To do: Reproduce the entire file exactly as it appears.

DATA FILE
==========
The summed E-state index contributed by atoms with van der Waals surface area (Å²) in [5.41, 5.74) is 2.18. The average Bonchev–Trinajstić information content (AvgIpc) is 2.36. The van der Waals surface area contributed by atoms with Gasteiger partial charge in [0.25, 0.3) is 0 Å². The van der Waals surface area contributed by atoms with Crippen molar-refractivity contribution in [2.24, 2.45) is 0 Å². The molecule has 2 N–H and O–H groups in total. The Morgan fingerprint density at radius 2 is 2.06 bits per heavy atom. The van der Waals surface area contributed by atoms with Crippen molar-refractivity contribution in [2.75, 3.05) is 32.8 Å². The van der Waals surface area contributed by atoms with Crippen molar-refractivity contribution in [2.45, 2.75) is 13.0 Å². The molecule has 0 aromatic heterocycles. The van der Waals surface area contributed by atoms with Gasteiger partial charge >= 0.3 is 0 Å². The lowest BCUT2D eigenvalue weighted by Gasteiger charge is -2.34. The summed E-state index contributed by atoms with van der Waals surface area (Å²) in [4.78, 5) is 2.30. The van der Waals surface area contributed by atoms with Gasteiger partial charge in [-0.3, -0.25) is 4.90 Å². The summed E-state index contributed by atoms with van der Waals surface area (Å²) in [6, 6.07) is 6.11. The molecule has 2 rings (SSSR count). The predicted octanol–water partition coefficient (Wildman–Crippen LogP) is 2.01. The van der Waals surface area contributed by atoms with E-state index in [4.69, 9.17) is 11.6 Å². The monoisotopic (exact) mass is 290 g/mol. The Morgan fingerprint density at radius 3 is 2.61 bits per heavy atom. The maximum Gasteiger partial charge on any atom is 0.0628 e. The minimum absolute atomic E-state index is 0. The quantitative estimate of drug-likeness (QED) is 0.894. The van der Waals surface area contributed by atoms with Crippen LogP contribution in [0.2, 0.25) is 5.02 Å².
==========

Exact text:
The summed E-state index contributed by atoms with van der Waals surface area (Å²) in [5.41, 5.74) is 2.18. The average Bonchev–Trinajstić information content (AvgIpc) is 2.36. The van der Waals surface area contributed by atoms with Gasteiger partial charge in [0.25, 0.3) is 0 Å². The van der Waals surface area contributed by atoms with Crippen molar-refractivity contribution in [2.24, 2.45) is 0 Å². The molecule has 2 N–H and O–H groups in total. The Morgan fingerprint density at radius 2 is 2.06 bits per heavy atom. The van der Waals surface area contributed by atoms with Crippen molar-refractivity contribution in [2.75, 3.05) is 32.8 Å². The van der Waals surface area contributed by atoms with Crippen molar-refractivity contribution in [2.45, 2.75) is 13.0 Å². The molecule has 0 aromatic heterocycles. The van der Waals surface area contributed by atoms with Gasteiger partial charge >= 0.3 is 0 Å². The lowest BCUT2D eigenvalue weighted by Gasteiger charge is -2.34. The summed E-state index contributed by atoms with van der Waals surface area (Å²) in [4.78, 5) is 2.30. The van der Waals surface area contributed by atoms with Gasteiger partial charge in [-0.3, -0.25) is 4.90 Å². The summed E-state index contributed by atoms with van der Waals surface area (Å²) in [6, 6.07) is 6.11. The molecule has 2 rings (SSSR count). The predicted octanol–water partition coefficient (Wildman–Crippen LogP) is 2.01. The van der Waals surface area contributed by atoms with E-state index in [4.69, 9.17) is 11.6 Å². The monoisotopic (exact) mass is 290 g/mol. The Morgan fingerprint density at radius 3 is 2.61 bits per heavy atom. The maximum Gasteiger partial charge on any atom is 0.0628 e. The minimum absolute atomic E-state index is 0. The quantitative estimate of drug-likeness (QED) is 0.894. The van der Waals surface area contributed by atoms with Crippen LogP contribution in [0.2, 0.25) is 5.02 Å².